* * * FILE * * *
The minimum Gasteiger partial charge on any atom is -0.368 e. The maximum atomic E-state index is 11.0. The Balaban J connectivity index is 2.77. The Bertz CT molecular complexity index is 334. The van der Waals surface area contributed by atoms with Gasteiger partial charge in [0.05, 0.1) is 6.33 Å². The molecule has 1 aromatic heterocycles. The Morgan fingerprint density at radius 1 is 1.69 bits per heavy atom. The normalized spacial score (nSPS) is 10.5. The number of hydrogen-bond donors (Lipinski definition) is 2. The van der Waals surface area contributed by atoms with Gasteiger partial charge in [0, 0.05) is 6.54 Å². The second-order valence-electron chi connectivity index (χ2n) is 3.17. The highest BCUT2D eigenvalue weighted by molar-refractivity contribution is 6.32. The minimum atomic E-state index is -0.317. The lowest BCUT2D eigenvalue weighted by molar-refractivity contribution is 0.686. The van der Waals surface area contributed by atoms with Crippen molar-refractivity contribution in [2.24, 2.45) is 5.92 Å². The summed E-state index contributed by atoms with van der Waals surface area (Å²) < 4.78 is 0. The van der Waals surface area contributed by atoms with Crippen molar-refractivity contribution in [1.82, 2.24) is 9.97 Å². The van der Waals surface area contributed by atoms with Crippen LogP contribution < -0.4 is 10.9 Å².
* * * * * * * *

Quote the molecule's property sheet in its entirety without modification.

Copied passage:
The minimum Gasteiger partial charge on any atom is -0.368 e. The maximum atomic E-state index is 11.0. The Balaban J connectivity index is 2.77. The Bertz CT molecular complexity index is 334. The van der Waals surface area contributed by atoms with Gasteiger partial charge in [0.05, 0.1) is 6.33 Å². The molecule has 1 aromatic heterocycles. The Morgan fingerprint density at radius 1 is 1.69 bits per heavy atom. The normalized spacial score (nSPS) is 10.5. The number of hydrogen-bond donors (Lipinski definition) is 2. The van der Waals surface area contributed by atoms with Gasteiger partial charge in [0, 0.05) is 6.54 Å². The second-order valence-electron chi connectivity index (χ2n) is 3.17. The highest BCUT2D eigenvalue weighted by molar-refractivity contribution is 6.32. The minimum atomic E-state index is -0.317. The lowest BCUT2D eigenvalue weighted by molar-refractivity contribution is 0.686. The van der Waals surface area contributed by atoms with Crippen molar-refractivity contribution in [2.24, 2.45) is 5.92 Å². The summed E-state index contributed by atoms with van der Waals surface area (Å²) < 4.78 is 0. The van der Waals surface area contributed by atoms with Crippen molar-refractivity contribution in [1.82, 2.24) is 9.97 Å². The van der Waals surface area contributed by atoms with Crippen LogP contribution < -0.4 is 10.9 Å².